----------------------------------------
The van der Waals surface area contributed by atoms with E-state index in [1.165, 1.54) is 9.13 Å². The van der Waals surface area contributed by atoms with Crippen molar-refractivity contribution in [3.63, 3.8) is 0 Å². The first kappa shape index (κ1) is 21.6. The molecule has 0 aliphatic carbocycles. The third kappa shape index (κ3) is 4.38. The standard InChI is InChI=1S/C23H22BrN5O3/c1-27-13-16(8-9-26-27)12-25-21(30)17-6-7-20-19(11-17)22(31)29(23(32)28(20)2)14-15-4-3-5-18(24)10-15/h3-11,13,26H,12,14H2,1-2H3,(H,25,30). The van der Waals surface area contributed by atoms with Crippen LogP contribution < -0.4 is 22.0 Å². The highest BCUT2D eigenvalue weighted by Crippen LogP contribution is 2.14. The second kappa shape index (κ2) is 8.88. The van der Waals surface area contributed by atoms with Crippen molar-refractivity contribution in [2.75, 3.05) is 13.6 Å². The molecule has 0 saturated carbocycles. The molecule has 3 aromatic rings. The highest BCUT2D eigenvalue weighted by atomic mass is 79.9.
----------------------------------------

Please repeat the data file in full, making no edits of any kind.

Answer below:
The van der Waals surface area contributed by atoms with E-state index in [1.165, 1.54) is 9.13 Å². The van der Waals surface area contributed by atoms with Crippen molar-refractivity contribution in [3.63, 3.8) is 0 Å². The first kappa shape index (κ1) is 21.6. The molecule has 0 aliphatic carbocycles. The third kappa shape index (κ3) is 4.38. The standard InChI is InChI=1S/C23H22BrN5O3/c1-27-13-16(8-9-26-27)12-25-21(30)17-6-7-20-19(11-17)22(31)29(23(32)28(20)2)14-15-4-3-5-18(24)10-15/h3-11,13,26H,12,14H2,1-2H3,(H,25,30). The van der Waals surface area contributed by atoms with Crippen LogP contribution < -0.4 is 22.0 Å². The highest BCUT2D eigenvalue weighted by Crippen LogP contribution is 2.14. The second kappa shape index (κ2) is 8.88. The van der Waals surface area contributed by atoms with Crippen molar-refractivity contribution in [2.75, 3.05) is 13.6 Å². The molecule has 0 saturated carbocycles. The molecule has 3 aromatic rings. The highest BCUT2D eigenvalue weighted by atomic mass is 79.9.